8. The Ombudsman therefore made the following proposal for a solution[5] to Europol:

Europol should reassess its position on the five documents at issue, having consulted the authorities who have authored or supplied the information contained in the documents.

9. In its reply of 8 March 2019, Europol informed the Ombudsman that it had consulted the Greek authorities regarding the document on the standard operating procedures applicable to hotspots in Greece and had also reassessed its decision to refuse public access to all the documents. The Greek authorities considered that its document should not be released to the public. They argued that it was still in a drafting stage and that it contained sensitive information on operational procedures, the disclosure of which could undermine the protection of the public interest regarding public security.

10. As regards the other four documents, Europol found that the reasons for its initial refusal of access to all five documents were valid at the confirmatory stage and that they continue to be valid after the reassessment. It reaffirmed its view that the documents contain sensitive operational information on procedures applicable to hotspots.

11. It noted that the disclosure of the documents “would risk prejudicing the effectiveness and the outcome of the ongoing, but also future, operations in the hotspots”. Finally, Europol contended that the disclosure could have a negative effect on the mutual cooperation and relationship of trust with its partners, which in turn could hinder its ability to effectively perform its tasks.

The Ombudsman's assessment after the proposal for a solution

12. Regarding the document drafted by the Greek authorities in charge of migration issues, the Ombudsman welcomes the fact that Europol consulted its author. This has enabled Europol to expand on its reasons for refusing public access to that document.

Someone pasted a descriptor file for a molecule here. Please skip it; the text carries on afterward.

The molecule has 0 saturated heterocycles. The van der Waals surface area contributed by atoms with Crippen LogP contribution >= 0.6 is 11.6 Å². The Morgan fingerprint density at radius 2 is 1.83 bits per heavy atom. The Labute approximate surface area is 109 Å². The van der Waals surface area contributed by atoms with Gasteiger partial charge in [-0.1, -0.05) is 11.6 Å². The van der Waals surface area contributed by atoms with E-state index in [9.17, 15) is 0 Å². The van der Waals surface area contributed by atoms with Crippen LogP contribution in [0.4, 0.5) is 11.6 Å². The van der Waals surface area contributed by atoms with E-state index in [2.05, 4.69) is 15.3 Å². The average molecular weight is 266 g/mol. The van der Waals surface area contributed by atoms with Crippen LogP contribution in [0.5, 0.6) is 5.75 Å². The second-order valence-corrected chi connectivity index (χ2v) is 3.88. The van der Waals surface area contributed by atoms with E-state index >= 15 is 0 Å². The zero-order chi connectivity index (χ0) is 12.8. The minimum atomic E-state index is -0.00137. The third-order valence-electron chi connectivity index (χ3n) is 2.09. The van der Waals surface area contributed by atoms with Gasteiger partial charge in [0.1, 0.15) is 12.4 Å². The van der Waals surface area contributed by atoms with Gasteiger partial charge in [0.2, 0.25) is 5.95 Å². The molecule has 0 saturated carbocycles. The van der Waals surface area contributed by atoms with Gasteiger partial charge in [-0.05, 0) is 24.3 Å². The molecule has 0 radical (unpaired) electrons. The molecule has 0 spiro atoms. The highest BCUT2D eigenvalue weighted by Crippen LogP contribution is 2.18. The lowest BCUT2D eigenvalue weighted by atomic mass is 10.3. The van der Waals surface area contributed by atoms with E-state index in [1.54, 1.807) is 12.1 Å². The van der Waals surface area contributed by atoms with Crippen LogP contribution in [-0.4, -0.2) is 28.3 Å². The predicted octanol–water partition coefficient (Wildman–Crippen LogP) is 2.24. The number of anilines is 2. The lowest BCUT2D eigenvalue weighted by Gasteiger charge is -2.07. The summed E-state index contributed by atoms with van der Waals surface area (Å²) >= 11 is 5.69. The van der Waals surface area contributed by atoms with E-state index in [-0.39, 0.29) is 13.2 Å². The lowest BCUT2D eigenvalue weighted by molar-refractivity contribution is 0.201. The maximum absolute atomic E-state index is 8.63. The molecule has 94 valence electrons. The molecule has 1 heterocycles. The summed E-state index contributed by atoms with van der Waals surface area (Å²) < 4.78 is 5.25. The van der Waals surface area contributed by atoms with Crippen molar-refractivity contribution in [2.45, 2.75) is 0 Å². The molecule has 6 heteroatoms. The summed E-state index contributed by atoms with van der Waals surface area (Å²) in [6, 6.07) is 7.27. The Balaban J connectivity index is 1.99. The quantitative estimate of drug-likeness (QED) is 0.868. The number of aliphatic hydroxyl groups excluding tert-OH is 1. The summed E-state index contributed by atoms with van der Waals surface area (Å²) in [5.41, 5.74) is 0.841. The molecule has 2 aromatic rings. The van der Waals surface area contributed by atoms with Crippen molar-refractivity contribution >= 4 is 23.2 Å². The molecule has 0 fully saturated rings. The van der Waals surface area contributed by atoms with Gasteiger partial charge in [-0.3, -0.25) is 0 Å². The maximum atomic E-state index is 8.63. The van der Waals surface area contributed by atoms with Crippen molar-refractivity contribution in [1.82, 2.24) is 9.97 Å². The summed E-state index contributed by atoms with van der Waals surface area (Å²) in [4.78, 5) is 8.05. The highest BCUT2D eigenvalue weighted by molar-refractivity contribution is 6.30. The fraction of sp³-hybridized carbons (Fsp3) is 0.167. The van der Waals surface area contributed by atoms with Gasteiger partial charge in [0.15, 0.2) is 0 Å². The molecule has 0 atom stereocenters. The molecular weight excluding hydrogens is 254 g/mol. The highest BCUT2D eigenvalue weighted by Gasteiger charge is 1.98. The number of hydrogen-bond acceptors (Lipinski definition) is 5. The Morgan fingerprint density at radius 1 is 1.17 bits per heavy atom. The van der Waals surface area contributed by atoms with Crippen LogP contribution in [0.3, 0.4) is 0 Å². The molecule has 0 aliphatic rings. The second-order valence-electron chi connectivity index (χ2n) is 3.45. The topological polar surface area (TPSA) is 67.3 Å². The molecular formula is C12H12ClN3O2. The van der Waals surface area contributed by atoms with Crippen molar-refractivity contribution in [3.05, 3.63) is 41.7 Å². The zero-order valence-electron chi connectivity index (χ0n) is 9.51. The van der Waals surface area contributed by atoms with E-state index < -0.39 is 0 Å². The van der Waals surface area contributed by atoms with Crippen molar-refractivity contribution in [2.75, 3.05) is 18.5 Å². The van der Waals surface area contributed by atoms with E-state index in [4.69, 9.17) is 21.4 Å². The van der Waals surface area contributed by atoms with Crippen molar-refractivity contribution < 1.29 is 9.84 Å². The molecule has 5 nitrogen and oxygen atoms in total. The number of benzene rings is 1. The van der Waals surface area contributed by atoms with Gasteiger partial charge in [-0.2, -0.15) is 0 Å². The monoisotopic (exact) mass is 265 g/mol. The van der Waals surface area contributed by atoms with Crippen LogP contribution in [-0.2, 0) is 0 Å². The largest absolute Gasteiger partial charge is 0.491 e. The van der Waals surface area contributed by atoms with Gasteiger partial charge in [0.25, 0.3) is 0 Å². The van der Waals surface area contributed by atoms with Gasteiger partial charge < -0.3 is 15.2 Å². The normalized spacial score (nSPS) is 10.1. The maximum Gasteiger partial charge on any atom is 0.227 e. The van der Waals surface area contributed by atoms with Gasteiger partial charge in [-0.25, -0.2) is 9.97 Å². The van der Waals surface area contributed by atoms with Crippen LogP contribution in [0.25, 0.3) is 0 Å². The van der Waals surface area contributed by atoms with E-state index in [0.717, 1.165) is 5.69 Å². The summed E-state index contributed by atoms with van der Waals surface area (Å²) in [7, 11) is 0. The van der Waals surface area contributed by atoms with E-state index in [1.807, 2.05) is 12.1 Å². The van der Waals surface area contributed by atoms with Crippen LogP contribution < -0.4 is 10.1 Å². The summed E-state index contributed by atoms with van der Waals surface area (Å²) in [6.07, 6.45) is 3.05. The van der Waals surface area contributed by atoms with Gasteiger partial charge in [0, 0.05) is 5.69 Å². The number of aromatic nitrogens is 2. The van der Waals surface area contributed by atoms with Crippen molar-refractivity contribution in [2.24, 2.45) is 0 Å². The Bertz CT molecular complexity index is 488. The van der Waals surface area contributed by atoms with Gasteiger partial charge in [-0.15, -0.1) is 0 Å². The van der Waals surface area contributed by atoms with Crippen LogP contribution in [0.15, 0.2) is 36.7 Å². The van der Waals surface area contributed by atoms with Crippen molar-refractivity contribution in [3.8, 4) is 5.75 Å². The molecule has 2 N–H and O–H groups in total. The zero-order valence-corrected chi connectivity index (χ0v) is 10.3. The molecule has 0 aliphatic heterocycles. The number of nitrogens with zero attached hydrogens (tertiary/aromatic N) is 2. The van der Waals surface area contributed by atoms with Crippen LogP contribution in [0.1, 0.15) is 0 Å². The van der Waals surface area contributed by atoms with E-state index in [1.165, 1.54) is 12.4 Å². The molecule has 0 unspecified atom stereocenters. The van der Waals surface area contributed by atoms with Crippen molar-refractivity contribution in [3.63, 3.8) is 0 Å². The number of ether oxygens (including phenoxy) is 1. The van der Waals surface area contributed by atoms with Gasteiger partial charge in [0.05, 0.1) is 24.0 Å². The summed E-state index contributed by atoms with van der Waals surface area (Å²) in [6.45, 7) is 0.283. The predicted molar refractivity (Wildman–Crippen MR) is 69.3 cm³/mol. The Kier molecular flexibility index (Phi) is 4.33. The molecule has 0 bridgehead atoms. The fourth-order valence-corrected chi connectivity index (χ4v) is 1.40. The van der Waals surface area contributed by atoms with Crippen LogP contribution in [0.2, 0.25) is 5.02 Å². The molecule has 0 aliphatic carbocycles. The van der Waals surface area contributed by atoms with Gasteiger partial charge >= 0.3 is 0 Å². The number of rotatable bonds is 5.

13. The Ombudsman further notes that Europol has made a reassessment of its position on the possibility of disclosure of the all the documents. Although Europol has not provided any more detail on its assessment of the other four documents, having inspected the documents in the course of the inquiry, the Ombudsman considers that the grounds for refusing public access to them are applicable. The exceptions applied are not subject to an overriding public interest test.

14. Given that Europol has complied with the Ombudsman’s proposal for a solution by reviewing its position on the withheld documents and in the light of her own inspection of those documents, the Ombudsman considers that Europol was justified in its decision not to grant further public access to the requested documents.

Conclusion

Based on the inquiry, the Ombudsman closes this case with the following conclusion:

Europol has complied with the Ombudsman’s proposal for a solution and was justified in its decision not to grant further public access to the requested documents.

The complainant and Europol will be informed of this decision.

 

Emily O'Reilly

European Ombudsman

Strasbourg, 10/05/2019

 

[1] These are the terms in accordance with which Joint Investigation Teams are to operate.

[2] ’Hotspots’ are areas of frontline Member States which are facing important migratory pressures at the EU's external borders.

[3] Under Article 4(1)(a) of the Decision of the Management Board of Europol laying down the rules concerning access to Europol documents.

[4] Article 8(1) of the Decision of the Management Board of Europol laying down the rules concerning access to Europol documents: “[...], Europol shall either grant access to the documents requested and provide access in accordance with Article 10 within that period, or in a written reply, state the reasons for the total or partial refusal.

[5] The full text of the Ombudsman’s proposal for a solution is available here: website:
http://www.ombudsman.europa.eu/en/resources/otherdocument.faces/en/70669/html.bookmark